Tisbury has existed since at least 759AD when it was known as Tysse's Burgh by the Anglo Saxons. Later it was dominated by nearby Shaftesbury Abbey in Dorset and formed part of the Abbey's estate. Place Farm, once the C13th medieval administration centre of the Abbesses of Shaftesbury, still stands to the east of the village with the Abbess' house, gatehouses and a magnificent 200' long tithe barn bearing one of the largest expanses of thatch in England.
Wesleyan Methodist Chapel
The first chapel, built by James Jukes at The Quarry, opened for worship in 1846 and closed in 1902 when the New Methodist Chapel opened in the High Street. This chapel then closed in the latter part of the 1900's when the Methodists and Zion Hill Congregationalists joined together and worshipped from the United Reformed and Methodist Church. The Chapel 1845-1914
Primitive Methodists - Hatch and Tuckingmill
A return made to the Clerk of the Peace of Wiltshire in 1829 put the number of Primitive Methodists in the parish at 99. This number grew rapidly and two new places of worship were built in the latter part of 1800. At Hatch, a new chapel for 100 people was built on land belonging to Vere Fane Benett of Pythouse in 1872. At Tucking Mill, a new chapel was built in 1877 also seating 100 people. Both chapels have long since closed. More on the Primitive Methodists
World War 1
At the time of the First World War, the population of Tisbury was about 2500; events far away probably had little effect on the practicalities of the day to day lives of the parishioners. Apart from the absence of their menfolk in the village, there would have been few obvious signs to the people of Tisbury that the country was at war. But it was not only sons, husbands and fathers who had gone, most of their horses had gone too - from lightweight hunters to heavy cart horses, all were required for the war effort leaving the farms bereft of their best working animals.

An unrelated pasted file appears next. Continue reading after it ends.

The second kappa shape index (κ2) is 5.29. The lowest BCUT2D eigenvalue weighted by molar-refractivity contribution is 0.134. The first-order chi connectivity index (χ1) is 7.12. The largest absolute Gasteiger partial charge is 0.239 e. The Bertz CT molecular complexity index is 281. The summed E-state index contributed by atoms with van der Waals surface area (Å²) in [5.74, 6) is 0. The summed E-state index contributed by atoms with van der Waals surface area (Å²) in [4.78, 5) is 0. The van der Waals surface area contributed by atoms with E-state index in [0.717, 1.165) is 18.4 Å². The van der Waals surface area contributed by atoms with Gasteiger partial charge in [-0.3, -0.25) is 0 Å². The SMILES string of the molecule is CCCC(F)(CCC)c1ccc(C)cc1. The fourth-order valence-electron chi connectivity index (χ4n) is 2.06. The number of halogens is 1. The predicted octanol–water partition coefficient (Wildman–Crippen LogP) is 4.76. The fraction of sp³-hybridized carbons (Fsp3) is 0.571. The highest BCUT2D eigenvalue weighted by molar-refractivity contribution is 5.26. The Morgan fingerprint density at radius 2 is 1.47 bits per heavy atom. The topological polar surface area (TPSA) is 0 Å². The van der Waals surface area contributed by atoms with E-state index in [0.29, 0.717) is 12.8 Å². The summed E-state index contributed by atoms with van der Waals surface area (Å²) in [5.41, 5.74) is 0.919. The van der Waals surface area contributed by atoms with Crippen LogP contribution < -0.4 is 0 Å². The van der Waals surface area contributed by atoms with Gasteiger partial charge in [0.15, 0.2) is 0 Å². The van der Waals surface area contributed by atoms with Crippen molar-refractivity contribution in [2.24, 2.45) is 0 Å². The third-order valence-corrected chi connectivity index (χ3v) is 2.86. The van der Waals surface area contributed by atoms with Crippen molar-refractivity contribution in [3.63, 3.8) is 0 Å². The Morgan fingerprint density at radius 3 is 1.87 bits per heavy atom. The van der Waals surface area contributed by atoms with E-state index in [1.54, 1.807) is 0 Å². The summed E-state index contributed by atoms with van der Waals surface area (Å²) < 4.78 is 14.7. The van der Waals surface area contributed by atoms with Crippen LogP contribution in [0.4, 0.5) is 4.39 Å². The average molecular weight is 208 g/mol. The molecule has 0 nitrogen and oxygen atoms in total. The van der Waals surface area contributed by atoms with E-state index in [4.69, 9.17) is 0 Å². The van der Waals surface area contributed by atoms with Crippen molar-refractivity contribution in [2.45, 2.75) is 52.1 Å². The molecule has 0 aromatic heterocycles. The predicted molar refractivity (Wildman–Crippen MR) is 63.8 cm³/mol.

Inns and Hotels
During the 19th century, beer was the main drink in rural parishes; it was consumed in large quantities by the working classes, especially at harvest time. Considering their harsh everyday lives and the backbreaking work and monotony of their diet, it is not surprising that men escaped to the alehouses. The commonest entries in the records of the Quarter Sessions from 1800-1900 were alcohol related offences - excessive drinking, fighting, stealing and gaming - a huge problem in rural communities across the country.
Alongside the daily provision of ale, inns traditionally hosted inquests, auctions, Slate and Friendly Society anniversaries and fetes, religious, political and sports club meetings. Between 1860 and 1885, three 'modern-day' hotels sprang up in Tisbury, all built by the same man - Archibald Beckett. He had the foresight to cater for an increasingly mobile population brought about by the railway, and no doubt had an eye on hosting some of the lucrative club dinners and festivals that were so well patronised by locals and their guests that had, until then, been hosted by the old village inns.